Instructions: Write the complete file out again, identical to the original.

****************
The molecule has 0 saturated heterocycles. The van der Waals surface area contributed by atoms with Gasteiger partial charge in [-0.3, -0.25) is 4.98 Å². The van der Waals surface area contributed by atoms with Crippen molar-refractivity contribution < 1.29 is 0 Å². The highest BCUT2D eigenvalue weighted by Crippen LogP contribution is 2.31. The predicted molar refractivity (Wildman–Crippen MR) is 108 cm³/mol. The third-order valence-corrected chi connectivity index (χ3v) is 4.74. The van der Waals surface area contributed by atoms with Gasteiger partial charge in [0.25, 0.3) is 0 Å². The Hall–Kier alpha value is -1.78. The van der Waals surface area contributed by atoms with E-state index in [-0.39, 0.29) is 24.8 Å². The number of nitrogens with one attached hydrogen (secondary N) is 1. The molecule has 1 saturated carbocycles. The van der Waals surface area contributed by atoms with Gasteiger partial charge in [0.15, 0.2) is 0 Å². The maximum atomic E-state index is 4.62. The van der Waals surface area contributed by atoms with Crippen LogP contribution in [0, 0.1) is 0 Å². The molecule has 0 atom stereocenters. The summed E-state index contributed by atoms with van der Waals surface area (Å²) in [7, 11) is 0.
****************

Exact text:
The molecule has 0 saturated heterocycles. The van der Waals surface area contributed by atoms with Gasteiger partial charge in [-0.3, -0.25) is 4.98 Å². The van der Waals surface area contributed by atoms with Crippen molar-refractivity contribution < 1.29 is 0 Å². The highest BCUT2D eigenvalue weighted by Crippen LogP contribution is 2.31. The predicted molar refractivity (Wildman–Crippen MR) is 108 cm³/mol. The third-order valence-corrected chi connectivity index (χ3v) is 4.74. The van der Waals surface area contributed by atoms with Gasteiger partial charge in [0.25, 0.3) is 0 Å². The Hall–Kier alpha value is -1.78. The van der Waals surface area contributed by atoms with E-state index in [-0.39, 0.29) is 24.8 Å². The number of nitrogens with one attached hydrogen (secondary N) is 1. The molecule has 1 saturated carbocycles. The van der Waals surface area contributed by atoms with Gasteiger partial charge in [0.15, 0.2) is 0 Å². The maximum atomic E-state index is 4.62. The van der Waals surface area contributed by atoms with Crippen LogP contribution in [0, 0.1) is 0 Å². The molecule has 0 atom stereocenters. The summed E-state index contributed by atoms with van der Waals surface area (Å²) in [7, 11) is 0.